Getting Annoyed in Appomattox

We sometimes see common idiocy in some uncommon places.

Those of you who know your U.S. history may know that Appomattox Court House in Virginia is where Generals Robert E. Lee and Ulysses S. Grant negotiated the terms of surrender which led to the end of the U.S. Civil War. It’s now a national historical site and the majority of the buildings are original and have been maintained just as they were on April 9, 1865. It’s a pleasant way to spend a Sunday, as we recently  did.

The historic event actually took place in the McLean House. Adjacent to this structure is a period ice house which back in the day enabled people to store ice during the winter months for use throughout the spring and summer. During the winter, ice and snow would be taken into the ice house and packed with straw or sawdust as an insulator. It would remain frozen here, often until the following winter, and was used primarily to store perishable foods.

Icehouse: McLean House, Appomattox

Icehouse: Appomattox Court House, Virginia

So of course we peer inside and we can see… what? Someone’s discarded water bottle? Someone’s lazy litter inside this laboriously restored and maintained period structure? As in, right in the middle of this important historical site, some Jack-a stepped 150 years back in time to flip their flippin’ plastic HERE?

Appomattox: inside the icehouse

Appomattox: inside the icehouse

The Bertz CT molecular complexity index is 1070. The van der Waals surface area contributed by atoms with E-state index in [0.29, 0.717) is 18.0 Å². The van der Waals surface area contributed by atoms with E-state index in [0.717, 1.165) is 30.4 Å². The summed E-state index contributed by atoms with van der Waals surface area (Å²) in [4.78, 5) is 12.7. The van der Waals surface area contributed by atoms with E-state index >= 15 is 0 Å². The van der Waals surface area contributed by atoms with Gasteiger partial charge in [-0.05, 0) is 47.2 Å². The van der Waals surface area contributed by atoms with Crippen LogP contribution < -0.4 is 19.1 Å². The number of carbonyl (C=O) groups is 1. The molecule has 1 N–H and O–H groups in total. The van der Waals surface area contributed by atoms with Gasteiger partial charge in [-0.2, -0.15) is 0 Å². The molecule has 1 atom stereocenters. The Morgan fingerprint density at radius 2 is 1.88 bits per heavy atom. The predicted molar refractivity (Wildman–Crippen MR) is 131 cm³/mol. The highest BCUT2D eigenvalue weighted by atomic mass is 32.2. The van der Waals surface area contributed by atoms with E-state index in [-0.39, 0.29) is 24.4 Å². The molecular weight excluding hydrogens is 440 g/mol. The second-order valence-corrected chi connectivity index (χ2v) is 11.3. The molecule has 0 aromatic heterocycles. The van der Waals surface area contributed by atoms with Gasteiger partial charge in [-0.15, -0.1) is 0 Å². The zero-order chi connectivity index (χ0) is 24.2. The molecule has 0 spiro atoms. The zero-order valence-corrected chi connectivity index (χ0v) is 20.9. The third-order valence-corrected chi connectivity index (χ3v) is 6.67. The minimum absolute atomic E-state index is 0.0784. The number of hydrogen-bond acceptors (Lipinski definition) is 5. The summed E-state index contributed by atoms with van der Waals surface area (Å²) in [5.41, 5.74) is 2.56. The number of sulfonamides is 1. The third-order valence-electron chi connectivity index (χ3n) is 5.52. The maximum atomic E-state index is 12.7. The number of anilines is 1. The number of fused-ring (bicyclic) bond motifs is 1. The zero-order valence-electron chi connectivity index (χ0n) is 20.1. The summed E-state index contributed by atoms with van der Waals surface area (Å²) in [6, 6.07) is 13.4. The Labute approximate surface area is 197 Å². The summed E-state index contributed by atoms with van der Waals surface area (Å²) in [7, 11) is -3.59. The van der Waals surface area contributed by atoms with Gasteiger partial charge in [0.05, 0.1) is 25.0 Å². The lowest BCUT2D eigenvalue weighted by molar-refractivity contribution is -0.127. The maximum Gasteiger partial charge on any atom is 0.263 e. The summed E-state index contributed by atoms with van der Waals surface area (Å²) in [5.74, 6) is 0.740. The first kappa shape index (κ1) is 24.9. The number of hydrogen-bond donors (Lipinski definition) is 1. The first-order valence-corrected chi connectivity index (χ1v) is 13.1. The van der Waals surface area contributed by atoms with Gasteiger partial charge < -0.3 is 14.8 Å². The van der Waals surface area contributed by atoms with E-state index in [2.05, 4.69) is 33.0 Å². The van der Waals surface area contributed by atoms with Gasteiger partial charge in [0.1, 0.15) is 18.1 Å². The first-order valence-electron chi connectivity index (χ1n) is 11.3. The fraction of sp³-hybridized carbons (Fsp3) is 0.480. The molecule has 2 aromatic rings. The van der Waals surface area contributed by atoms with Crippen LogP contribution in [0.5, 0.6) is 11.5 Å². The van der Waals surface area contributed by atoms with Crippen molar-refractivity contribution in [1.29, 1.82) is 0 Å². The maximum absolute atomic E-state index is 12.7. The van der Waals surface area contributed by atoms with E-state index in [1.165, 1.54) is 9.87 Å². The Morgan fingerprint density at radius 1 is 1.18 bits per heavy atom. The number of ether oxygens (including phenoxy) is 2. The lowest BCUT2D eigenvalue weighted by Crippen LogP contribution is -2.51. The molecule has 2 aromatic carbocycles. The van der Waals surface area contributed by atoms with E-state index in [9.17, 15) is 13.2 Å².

I just can’t fathom this. After our irritated temper tantrum over this sight, Thirsty in Suburbia intern Virginia Leonard was able to fish it out with a stick…not easy, as it was well out of our reach. And then, to put it where it belongs. Whoever you are who tossed it in the icehouse, you know where you can put it.


Bonus water shot for river geeks… an interesting sight at the park.

We’re Laughing AT You, Not WITH You

From (really!) an incident that’s practically guaranteed to end up at juvie court:

City Not Laughing at Virginia (Minnesota)
Water Tower Prank

What was likely intended as a prank, is not amusing officials on the Iron Range. Police in Virginia say someone climbed up on the city water tower and changed the ‘n’ on ‘Queen City’ to an ‘r.’

The vandalism was discovered Monday morning. City officials say the vandalism took some effort, as the entire area is surrounded by barbed wired. The incident is being treating as a criminal investigation, and the water tower was re-painted a few hours after the discovery.

Was a Texas inmate’s vulgar note written on a piece of toilet paper and sent to a prosecutor constitutionally protected free speech? In a decisive landmark ruling, a federal appeals court ruled it is not. From,

Vulgar Note On Toilet Paper Not Protected Speech

In 2005, reacting to a motion from the state lawyer who urged an appeal in his case be dismissed, George Morgan (a convicted drug dealer) mailed her a note on toilet paper that basically instructed her to use the paper it for its intended purpose along with his opinion on her motion to dismiss. Then he signed it.

The 5th U.S. Circuit Court of Appeals, upholding a lower court, said Texas prison administrators were within their authority when they docked George Morgan 15 days of good time credits for sending the note.

Morgan had appealed the docked credits within the prison system and lost, then took his arguments to the federal courts, insisting the First Amendment “protects his vulgar pen from penalty and that the Fourteenth Amendment protects his good time credits from loss,” according to the 5th Circuit’s description of the case.

Morgan first became eligible for parole in 2007. He remains at the Stevenson Unit outside Cuero in South Texas.